When it snowed in Cupid, it looked like a postcard. A postcard for love. It was like the snow fell in perfect flakes that might as well have been hearts, and the streets were coated in a wonderland that made everyone want to curl up in front of the fire with their loved one.
Or sometimes, it made people—and apparently animals—just plain horny.
I stared through the window as Ms. Patterson’s toy poodle humped her boot, yipping like it wanted the boot to reciprocate.
“It’s like a train wreck,” Jess said next to me.
She slid a cup of coffee across the counter while my eyes stayed riveted on said train wreck. “I know. Every time I try to look away and get back to work, Suzie switches angles. And Ms. Patterson just stands there and takes it.”
Jess snickered. “Yeah, she does. It’s keeping her feet warm.”
With a laugh, I looked over at her, finally breaking my trance. “Thanks for the coffee.”
“You’re going to need it.”
She was right. I’d gotten up early to make sure everything looked just right. And then Jess had ordered me to take a five-minute break at the counter, which afforded me a great view of the end of Main Street and the flurry of locals and tourists enjoying the snow that had come just in time for the weekend.
Today might be the most important day in the history of Cupid Bed and Breakfast. Well, second most important. After all, opening day had been huge—but that was back when my aunt owned the place and I was still in high school.
When she’d gotten sick and decided to go live with my other aunt in Florida, she left the place to me, knowing it was close to my heart.
I walked to the Wall of Love. My aunt and I used to talk all the time about the magic places in Cupid, Colorado, and how Cupid B&B had to be one of them because so many couples stayed here and then came back to get married. It was just one of those things that made Cupid what it was. The town of love.
And the wall in the lobby had been my idea. It was covered in pictures of couples who had stayed here and then gone on to get married. Over 200. The Wall of Love showed just how magical Cupid could be.
I frowned. For most people, anyway. The love bug still hadn’t bitten me.
“It’s kind of depressing, isn’t it?” Jess said from next to me. She stared up at the wall, lips pursed. “Like, if everyone else is finding their HEA here, where’s mine?”
“Right?” She glanced to the window. “Even Ms. Patterson is getting more action than us.”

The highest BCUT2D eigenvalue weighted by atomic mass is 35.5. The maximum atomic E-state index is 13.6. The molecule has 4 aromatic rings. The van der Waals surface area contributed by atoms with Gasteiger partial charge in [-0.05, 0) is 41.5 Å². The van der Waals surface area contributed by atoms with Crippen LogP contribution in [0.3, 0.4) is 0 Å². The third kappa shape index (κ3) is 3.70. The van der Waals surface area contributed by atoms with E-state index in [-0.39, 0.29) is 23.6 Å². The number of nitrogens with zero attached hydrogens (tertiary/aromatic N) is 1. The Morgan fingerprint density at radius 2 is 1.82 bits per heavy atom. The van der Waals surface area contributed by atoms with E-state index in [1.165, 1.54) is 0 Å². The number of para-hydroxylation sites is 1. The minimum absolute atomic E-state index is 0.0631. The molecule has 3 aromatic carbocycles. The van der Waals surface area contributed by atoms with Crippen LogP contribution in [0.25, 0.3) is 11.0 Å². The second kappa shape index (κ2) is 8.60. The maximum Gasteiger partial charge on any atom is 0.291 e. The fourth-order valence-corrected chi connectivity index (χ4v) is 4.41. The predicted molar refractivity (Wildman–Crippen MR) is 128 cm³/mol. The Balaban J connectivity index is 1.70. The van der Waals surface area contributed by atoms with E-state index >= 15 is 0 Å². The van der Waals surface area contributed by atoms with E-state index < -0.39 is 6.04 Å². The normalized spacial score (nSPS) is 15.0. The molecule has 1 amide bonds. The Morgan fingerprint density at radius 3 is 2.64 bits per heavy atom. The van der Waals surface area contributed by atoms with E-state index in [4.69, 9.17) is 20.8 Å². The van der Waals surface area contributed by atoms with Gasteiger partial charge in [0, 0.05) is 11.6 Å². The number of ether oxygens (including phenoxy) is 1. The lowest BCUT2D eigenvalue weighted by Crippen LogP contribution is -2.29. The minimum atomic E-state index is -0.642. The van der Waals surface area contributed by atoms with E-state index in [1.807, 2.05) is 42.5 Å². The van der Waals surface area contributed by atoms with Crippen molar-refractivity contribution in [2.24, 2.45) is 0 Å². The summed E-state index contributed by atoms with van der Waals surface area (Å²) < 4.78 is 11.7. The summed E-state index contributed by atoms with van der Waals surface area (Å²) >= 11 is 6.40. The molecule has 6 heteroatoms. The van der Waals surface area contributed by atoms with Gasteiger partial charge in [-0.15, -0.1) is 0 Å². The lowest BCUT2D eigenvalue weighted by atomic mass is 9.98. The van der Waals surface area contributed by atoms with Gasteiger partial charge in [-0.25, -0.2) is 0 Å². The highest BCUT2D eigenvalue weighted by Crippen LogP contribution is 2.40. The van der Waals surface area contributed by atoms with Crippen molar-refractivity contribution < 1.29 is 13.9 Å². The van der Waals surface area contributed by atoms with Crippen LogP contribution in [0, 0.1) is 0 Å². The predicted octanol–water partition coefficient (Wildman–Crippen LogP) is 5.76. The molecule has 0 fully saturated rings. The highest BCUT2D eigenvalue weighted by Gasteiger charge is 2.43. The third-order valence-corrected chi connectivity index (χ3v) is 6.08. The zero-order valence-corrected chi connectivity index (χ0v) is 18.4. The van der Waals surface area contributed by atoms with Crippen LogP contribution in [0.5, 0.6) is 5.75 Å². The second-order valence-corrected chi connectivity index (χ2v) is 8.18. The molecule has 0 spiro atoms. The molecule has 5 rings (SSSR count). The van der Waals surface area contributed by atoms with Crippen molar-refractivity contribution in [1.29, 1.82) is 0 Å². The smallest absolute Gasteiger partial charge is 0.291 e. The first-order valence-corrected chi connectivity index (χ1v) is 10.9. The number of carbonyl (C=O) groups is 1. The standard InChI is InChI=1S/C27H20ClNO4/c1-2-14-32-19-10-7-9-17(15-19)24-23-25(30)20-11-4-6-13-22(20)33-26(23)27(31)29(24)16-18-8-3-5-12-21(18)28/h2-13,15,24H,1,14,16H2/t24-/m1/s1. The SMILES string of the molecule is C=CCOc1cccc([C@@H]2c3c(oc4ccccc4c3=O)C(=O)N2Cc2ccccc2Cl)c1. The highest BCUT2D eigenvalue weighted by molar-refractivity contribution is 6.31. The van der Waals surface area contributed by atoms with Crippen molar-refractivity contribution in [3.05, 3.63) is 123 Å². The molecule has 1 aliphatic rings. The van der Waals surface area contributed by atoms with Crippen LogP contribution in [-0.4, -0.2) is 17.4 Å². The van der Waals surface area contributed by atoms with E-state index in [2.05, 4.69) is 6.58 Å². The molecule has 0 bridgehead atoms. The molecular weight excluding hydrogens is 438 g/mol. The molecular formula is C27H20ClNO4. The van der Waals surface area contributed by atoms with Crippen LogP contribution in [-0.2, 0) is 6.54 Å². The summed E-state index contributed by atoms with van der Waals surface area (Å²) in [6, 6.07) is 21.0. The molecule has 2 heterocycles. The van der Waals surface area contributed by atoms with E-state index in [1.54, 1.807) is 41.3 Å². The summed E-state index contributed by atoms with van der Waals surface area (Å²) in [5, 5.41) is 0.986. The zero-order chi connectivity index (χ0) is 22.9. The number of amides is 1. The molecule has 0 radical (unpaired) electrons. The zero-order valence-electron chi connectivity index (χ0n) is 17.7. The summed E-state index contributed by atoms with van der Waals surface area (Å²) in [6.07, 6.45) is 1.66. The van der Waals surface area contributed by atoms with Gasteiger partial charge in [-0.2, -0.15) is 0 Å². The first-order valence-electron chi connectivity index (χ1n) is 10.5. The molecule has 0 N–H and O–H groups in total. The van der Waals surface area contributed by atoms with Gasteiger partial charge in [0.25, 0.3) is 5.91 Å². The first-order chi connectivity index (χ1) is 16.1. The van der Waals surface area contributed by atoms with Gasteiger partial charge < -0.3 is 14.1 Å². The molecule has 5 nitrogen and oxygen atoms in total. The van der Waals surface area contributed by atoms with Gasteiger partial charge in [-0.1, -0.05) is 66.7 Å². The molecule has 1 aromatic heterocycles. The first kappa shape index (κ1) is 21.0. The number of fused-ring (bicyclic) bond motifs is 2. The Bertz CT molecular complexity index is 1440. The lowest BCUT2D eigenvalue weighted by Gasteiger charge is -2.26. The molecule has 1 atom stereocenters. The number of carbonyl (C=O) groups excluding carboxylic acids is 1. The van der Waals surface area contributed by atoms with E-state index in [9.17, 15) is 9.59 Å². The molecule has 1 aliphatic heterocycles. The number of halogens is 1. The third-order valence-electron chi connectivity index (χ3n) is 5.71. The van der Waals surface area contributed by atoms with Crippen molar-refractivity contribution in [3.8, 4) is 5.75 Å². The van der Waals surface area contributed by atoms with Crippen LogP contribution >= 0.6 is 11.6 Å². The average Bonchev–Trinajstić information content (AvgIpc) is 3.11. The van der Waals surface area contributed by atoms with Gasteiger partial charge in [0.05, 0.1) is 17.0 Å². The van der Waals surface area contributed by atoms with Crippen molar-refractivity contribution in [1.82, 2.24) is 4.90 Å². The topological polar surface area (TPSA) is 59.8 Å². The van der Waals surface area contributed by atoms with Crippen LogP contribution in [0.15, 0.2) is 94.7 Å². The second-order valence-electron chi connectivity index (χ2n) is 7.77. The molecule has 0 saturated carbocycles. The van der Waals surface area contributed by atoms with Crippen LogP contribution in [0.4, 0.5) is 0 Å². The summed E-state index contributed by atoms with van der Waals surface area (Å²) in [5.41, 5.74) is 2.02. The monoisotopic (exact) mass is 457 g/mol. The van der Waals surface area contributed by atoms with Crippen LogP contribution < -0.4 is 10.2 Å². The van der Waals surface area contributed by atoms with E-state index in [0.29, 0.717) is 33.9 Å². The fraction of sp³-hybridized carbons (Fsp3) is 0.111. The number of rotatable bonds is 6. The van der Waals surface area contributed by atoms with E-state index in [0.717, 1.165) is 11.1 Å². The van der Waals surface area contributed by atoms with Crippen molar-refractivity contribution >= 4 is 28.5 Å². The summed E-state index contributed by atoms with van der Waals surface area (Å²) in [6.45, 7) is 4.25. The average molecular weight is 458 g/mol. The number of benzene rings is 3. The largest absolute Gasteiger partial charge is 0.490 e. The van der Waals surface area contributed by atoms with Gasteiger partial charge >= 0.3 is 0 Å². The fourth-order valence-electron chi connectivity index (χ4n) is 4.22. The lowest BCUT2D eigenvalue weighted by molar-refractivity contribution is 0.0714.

I chuckled and sipped my coffee. “Well, you could get a dog if you’re that desperate.”
“Honey,” she said, voice chiding, “you know I don’t do pets. I do, however, do six feet of hunky men lost in the snow. Who is that?”
Outside the door, a man stood staring at the sign to Cupid B&B. He backed up a few steps and then angled his head before pulling out a notepad and writing on it. No gloves, no hat, just a light jacket that hugged his arm and chest muscles tight.
Man candy for sure. But also…
“Oh my god, that’s him!” I said, setting my coffee aside.
I nodded, folding my hands in front of me, then clasping them behind my back.
“Stop fidgeting,” Jess said. “You have nothing to worry about.”
“We need a good review if we’re going to keep this place open.” My stomach swirled with nerves. “We have to.”
Jess set her hand on my arm. “It’s not that bad. I know we’re down since last year, but you know all sorts of things go into how busy we are. Politics, weather, the construction at the end of the highway. It’s nothing. You’ll see.”
She was right. Probably. Things got slower after the election, and things definitely got slower because of the blizzard we’d had early in the winter that had caused the entire town to shut down.
But still. A good review would give me peace of mind.
“Is he going to come in?” Jess glanced at me, then grinned and wiggled her eyebrows. “Or should I go rescue him?”
I couldn’t see him well through the snow, but our newest guest seemed as handsome as Jess was claiming. His height alone was impressive, but there was more. A dark shock of hair and maybe even a little stubble. Strong jaw and lips I’d love to see turned in a smile.
“He’s younger than I expected,” I murmured.
Jess elbowed me. “Hotter. You mean hotter than you expected.”
That, too. Good thing Ms. Patterson hadn’t seen him. She’d be matching him up with every eligible person in Cupid, which wasn’t many. Jess had moved here a few years ago after she’d split with her boyfriend, and I hadn’t gone on a date in a year.
It was pathetic, really. Who was I to run one of the most romantic establishments in the state when I didn’t even know what true love was like? Jess told me to hold out for it—the real thing—but I was secretly starting to think the real thing didn’t exist.